Written by Tom Becham
In a previous article, I wrote about the Salute! beer festival, sponsored by the Ojai Beverage Company, or OBC as they often refer to themselves. I also promised an article specifically about OBC: here it is!
Ojai Beverage Company (Ojai, pronounced “O’-hy”) is a relatively recent addition to the Ventura County area of Southern California. Owned and operated by Joby Yobe and his cousin Jorge Alem, OBC has quickly established itself as a fixture of the local craft beer world.
To understand OBC, and the magnitude of what it has been able to accomplish, one has to understand Ojai and its surrounding area a bit first.
The Ojai Valley first came to national prominence by standing in as Shangri La in the classic film Lost Horizon. To this day, Ojai retains a small, rustic flavor and wild beauty, despite the influx of entertainment industry types and wealthy Los Angeles area vacationers. The total population of Ojai is just over 8000 people, as compared to other area cities like Oxnard (170,000) and Simi Valley (110,000).
Indeed this next story is a parable for the Ojai experience. When my wife and were in Ojai in late 2009 (actually for the OBC Oktoberfest event), we witnessed something very interesting. A 30-something Asian woman was riding her bicycle down the main street. She was wearing a very brief bikini, and her bike sported a sign that read, “Nude isn’t porn, it’s the way that we’re born.” Obviously, she was protesting the local laws against nude sunbathing and such. Well, she rode up and down the main street a couple of times. On one pass, she had removed her bikini top. On the next one, she ditched the bike and was running by, topless. She pushed past crowded sidewalks full of ‘tweens who were simultaneously texting and skateboarding, tie-dye clad burnouts, and dorky-looking tourists, and through traffic consisting mostly of luxury sedans owned by wealthy locals, and Escalades driven by soccer moms. The locals took little or no notice of her, as she was apparently just one of the local eccentrics.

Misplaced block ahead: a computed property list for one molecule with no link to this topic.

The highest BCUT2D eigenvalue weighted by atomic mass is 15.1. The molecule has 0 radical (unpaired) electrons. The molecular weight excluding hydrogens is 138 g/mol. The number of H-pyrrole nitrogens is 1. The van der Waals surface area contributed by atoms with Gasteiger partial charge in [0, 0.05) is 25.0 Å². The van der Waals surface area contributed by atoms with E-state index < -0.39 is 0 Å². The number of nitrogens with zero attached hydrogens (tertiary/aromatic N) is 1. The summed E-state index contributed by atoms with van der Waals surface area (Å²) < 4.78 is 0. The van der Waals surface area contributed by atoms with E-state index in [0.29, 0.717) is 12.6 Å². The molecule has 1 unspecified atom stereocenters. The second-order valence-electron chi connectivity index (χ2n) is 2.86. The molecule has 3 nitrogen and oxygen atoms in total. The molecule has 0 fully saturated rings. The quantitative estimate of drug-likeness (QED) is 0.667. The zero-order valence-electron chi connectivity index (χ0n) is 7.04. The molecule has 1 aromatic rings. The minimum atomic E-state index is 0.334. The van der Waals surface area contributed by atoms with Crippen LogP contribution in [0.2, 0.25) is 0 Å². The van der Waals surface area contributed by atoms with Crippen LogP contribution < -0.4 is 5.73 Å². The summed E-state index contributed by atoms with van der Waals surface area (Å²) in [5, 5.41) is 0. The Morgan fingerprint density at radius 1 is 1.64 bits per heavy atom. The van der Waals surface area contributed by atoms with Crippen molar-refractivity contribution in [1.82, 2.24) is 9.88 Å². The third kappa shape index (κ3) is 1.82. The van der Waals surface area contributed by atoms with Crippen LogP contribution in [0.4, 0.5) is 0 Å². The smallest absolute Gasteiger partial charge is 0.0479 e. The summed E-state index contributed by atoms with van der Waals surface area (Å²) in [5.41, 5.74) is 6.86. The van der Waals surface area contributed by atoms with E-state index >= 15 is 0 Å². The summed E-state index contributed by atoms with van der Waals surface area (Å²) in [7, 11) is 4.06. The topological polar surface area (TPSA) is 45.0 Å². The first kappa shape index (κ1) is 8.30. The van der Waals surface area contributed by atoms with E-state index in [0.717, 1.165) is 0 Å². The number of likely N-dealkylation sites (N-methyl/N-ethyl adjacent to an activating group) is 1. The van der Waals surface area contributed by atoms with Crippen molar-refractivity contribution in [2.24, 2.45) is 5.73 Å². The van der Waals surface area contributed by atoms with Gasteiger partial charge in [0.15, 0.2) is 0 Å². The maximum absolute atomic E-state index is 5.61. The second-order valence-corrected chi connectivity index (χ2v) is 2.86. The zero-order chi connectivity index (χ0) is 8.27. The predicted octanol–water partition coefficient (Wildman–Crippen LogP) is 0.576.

This, in a nutshell, is Ojai.
That OBC started in what was once a wine shop is thus no surprise. In fact, I believe Joby Yobe has claimed the previous tenant left some of his stock for OBC. Thus, OBC boasts not only over 700 kinds of beer, but hundreds of different wines, a sizable humidor, and more single-malt scotch whiskeys than I have ever seen collected into one spot.
And OBC is not just a liquor store by any means. With its kitchen staffed by crack chef Jerret Gilden, and outdoor patio with live entertainment on weekends, it is quickly becoming a local gathering spot.
The dining/tasting room has 12 rotating beer taps. Many are seasonals, and they usually include one or two imports, and domestics from all over the country, including (but not limited to) breweries like Dogfish Head, Victory, Flying Dog, and Alaska.
The 700 beer selection in the refrigerator cases is a joy to behold as well. Unlike the large beverage chains, the assortment at OBC changes due to turnover. Joby is always trying to find something new, different and interesting with which to stock his shelves.
In a recent visit, my wife and I, along with a friend visited OBC for dinner and a pint. The menu items we sampled were a pulled pork sandwich, a tri-tip and melted brie sandwich with mushrooms on ciabatta bread, and a peppered turkey croissant sandwich. All were delicious. Of course, so was the beer, which included Belhaven Stout (on nitro tap), Sierra Nevada XXX Anniversary Helles Bock, and Abita Purple Haze.
If you are ever in Ventura County, California and want an enjoyable beer experience, Stop by Ojai beverage Company. Even if we had a lot more choices here, the trip would be worthwhile.
The first photo (after the logo) features Joby Yobe on the left, and Jorge Alem on the right.
Tom Becham lives in California, he’s a homebrewer and reviews beer, brewpubs, breweries and beer events for professorgoodale